Diversified U.S. manufacturer Honeywell International Inc posted a 15 percent profit drop that was far less severe than analysts had forecast, saying that cost-cutting had protected its margins.

The world's biggest maker of cockpit electronics on Friday held its earnings target for the rest of the year steady, despite topping Wall Street's third-quarter estimates by 8 cents per share. It said it expects to see sales level off next year.

Demand for its products remained anemic, with revenue down 17 percent, as airlines held off on buying spare parts for their aircraft and big corporate customers stood back from major new capital projects that use Honeywell's automation equipment.

We do expect to see top-line declines moderating as we move into the fourth quarter, Chief Financial Officer Dave Anderson told investors on a conference call. We're obviously continuing to plan on the basis of tough economic conditions.

Its shares were off a penny at $38.52 in early trading on the New York Stock Exchange.

Honeywell reported third-quarter profit of $608 million, or 80 cents per share, compared with $719 million, or 97 cents per share, a year earlier. That came in well above the 72 cents per share analysts had anticipated, according to Thomson Reuters I/B/E/S.

Revenue fell 17 percent to $7.7 billion, below Wall Street's $7.88 billion forecast.

Results were better than our expectations, with sales coming in at the low end of guidance but solid margin performance giving an operational beat, wrote J.P. Morgan analyst Stephen Tusa, in a note to clients.

Honeywell held its full-year profit target steady at $2.85 per share, above the $2.78 per share consensus.

Across the industrial sector, big manufacturers have cut costs aggressively this year, allowing companies including United Technologies Corp and Ingersoll-Rand Co to top analysts' profit forecasts despite light revenue.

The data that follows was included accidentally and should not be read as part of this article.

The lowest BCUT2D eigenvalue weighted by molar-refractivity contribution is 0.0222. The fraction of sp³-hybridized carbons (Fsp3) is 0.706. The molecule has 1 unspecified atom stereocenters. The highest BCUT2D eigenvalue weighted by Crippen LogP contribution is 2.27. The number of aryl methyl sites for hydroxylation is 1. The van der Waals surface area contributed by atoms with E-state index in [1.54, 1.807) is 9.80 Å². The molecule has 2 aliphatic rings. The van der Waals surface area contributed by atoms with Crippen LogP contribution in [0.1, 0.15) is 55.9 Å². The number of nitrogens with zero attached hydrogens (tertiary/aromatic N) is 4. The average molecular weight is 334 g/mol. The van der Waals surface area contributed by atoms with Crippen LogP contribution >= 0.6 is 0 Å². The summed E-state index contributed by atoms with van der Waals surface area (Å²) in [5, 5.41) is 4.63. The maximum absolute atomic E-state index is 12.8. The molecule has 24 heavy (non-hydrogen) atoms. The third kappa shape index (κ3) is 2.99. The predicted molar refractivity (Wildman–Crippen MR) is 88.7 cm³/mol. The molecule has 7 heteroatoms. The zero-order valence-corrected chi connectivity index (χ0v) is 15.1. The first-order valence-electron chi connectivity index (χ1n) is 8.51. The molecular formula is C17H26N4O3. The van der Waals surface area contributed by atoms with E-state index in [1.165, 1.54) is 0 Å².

Morris Township, New Jersey-based Honeywell has faced declining demand for its thermostats and other control systems as commercial construction has slowed around the world. Its aviation unit has also been hit by declining air travel.

Honeywell has twice this year cut its profit forecast, first in April and again in July. As of July it expected to earn $2.85 per share for the year, well below its December forecast of $3.20 to $3.55 per share.

Much of corporate America revised its earnings targets in the first half of 2009, as it scrambled to keep up with a downturn that was faster and more severe than many executives had anticipated.

Honeywell's competitors include United Tech in aerospace and building control systems, Goodrich Corp in aviation and DuPont Co in specialty materials.

So far this year, Honeywell shares are up about 13 percent, lagging the 14 percent rise of the Standard & Poor's capital goods industry index <.GSPIC>.

(Reporting by Scott Malone; Editing by Derek Caney)